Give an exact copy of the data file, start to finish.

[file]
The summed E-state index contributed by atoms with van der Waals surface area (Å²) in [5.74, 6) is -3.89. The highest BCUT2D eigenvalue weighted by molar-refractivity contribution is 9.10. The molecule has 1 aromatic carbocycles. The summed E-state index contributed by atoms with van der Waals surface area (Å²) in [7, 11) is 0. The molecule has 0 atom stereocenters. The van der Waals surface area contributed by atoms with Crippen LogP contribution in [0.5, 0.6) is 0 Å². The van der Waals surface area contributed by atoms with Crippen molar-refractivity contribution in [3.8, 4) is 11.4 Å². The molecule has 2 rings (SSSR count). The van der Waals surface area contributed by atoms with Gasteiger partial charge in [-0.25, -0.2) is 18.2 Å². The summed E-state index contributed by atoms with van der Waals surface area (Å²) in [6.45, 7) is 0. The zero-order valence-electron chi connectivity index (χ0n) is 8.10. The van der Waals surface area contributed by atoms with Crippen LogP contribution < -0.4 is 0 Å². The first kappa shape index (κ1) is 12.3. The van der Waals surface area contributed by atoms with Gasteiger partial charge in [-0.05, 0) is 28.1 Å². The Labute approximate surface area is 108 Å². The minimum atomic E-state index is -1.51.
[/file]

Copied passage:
The summed E-state index contributed by atoms with van der Waals surface area (Å²) in [5.74, 6) is -3.89. The highest BCUT2D eigenvalue weighted by molar-refractivity contribution is 9.10. The molecule has 1 aromatic carbocycles. The summed E-state index contributed by atoms with van der Waals surface area (Å²) in [7, 11) is 0. The molecule has 0 atom stereocenters. The van der Waals surface area contributed by atoms with Crippen LogP contribution in [0.5, 0.6) is 0 Å². The van der Waals surface area contributed by atoms with Crippen molar-refractivity contribution in [3.8, 4) is 11.4 Å². The molecule has 2 rings (SSSR count). The van der Waals surface area contributed by atoms with Gasteiger partial charge in [-0.25, -0.2) is 18.2 Å². The summed E-state index contributed by atoms with van der Waals surface area (Å²) in [6.45, 7) is 0. The zero-order valence-electron chi connectivity index (χ0n) is 8.10. The van der Waals surface area contributed by atoms with Crippen LogP contribution < -0.4 is 0 Å². The first kappa shape index (κ1) is 12.3. The van der Waals surface area contributed by atoms with Gasteiger partial charge in [-0.05, 0) is 28.1 Å². The Labute approximate surface area is 108 Å². The minimum atomic E-state index is -1.51.